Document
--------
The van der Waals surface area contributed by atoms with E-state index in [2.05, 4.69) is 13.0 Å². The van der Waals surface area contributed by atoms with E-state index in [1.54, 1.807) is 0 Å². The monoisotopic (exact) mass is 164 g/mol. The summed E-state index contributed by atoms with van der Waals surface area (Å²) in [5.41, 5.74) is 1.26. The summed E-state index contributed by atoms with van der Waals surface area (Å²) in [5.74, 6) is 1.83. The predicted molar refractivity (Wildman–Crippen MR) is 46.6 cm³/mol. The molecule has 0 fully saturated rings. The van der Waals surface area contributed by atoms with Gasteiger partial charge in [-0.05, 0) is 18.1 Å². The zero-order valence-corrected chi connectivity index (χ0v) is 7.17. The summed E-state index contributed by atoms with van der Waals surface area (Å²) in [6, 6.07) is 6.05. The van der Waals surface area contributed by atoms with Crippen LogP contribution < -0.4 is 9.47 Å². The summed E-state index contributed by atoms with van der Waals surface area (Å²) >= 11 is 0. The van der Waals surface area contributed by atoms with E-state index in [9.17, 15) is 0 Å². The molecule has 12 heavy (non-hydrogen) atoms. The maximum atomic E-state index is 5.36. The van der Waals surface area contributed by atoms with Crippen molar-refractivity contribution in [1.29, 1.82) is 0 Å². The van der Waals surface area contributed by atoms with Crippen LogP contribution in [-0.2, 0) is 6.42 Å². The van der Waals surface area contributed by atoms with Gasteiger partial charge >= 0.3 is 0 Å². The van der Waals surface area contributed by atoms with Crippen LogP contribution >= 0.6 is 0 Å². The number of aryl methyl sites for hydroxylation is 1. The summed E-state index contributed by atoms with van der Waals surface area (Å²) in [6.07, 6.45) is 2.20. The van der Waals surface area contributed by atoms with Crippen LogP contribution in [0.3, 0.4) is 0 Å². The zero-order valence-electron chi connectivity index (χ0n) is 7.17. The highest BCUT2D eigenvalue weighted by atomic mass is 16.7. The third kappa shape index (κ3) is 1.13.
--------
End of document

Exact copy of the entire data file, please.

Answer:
The van der Waals surface area contributed by atoms with E-state index in [2.05, 4.69) is 13.0 Å². The van der Waals surface area contributed by atoms with E-state index in [1.54, 1.807) is 0 Å². The monoisotopic (exact) mass is 164 g/mol. The summed E-state index contributed by atoms with van der Waals surface area (Å²) in [5.41, 5.74) is 1.26. The summed E-state index contributed by atoms with van der Waals surface area (Å²) in [5.74, 6) is 1.83. The predicted molar refractivity (Wildman–Crippen MR) is 46.6 cm³/mol. The molecule has 0 fully saturated rings. The van der Waals surface area contributed by atoms with Gasteiger partial charge in [-0.05, 0) is 18.1 Å². The zero-order valence-corrected chi connectivity index (χ0v) is 7.17. The summed E-state index contributed by atoms with van der Waals surface area (Å²) in [6, 6.07) is 6.05. The van der Waals surface area contributed by atoms with Crippen LogP contribution < -0.4 is 9.47 Å². The summed E-state index contributed by atoms with van der Waals surface area (Å²) >= 11 is 0. The van der Waals surface area contributed by atoms with E-state index in [9.17, 15) is 0 Å². The molecule has 12 heavy (non-hydrogen) atoms. The maximum atomic E-state index is 5.36. The van der Waals surface area contributed by atoms with Crippen molar-refractivity contribution in [1.29, 1.82) is 0 Å². The van der Waals surface area contributed by atoms with Crippen LogP contribution in [-0.2, 0) is 6.42 Å². The van der Waals surface area contributed by atoms with Gasteiger partial charge >= 0.3 is 0 Å². The van der Waals surface area contributed by atoms with Crippen LogP contribution >= 0.6 is 0 Å². The number of aryl methyl sites for hydroxylation is 1. The summed E-state index contributed by atoms with van der Waals surface area (Å²) in [6.07, 6.45) is 2.20. The van der Waals surface area contributed by atoms with Crippen LogP contribution in [0.3, 0.4) is 0 Å². The zero-order valence-electron chi connectivity index (χ0n) is 7.17. The highest BCUT2D eigenvalue weighted by atomic mass is 16.7. The third kappa shape index (κ3) is 1.13.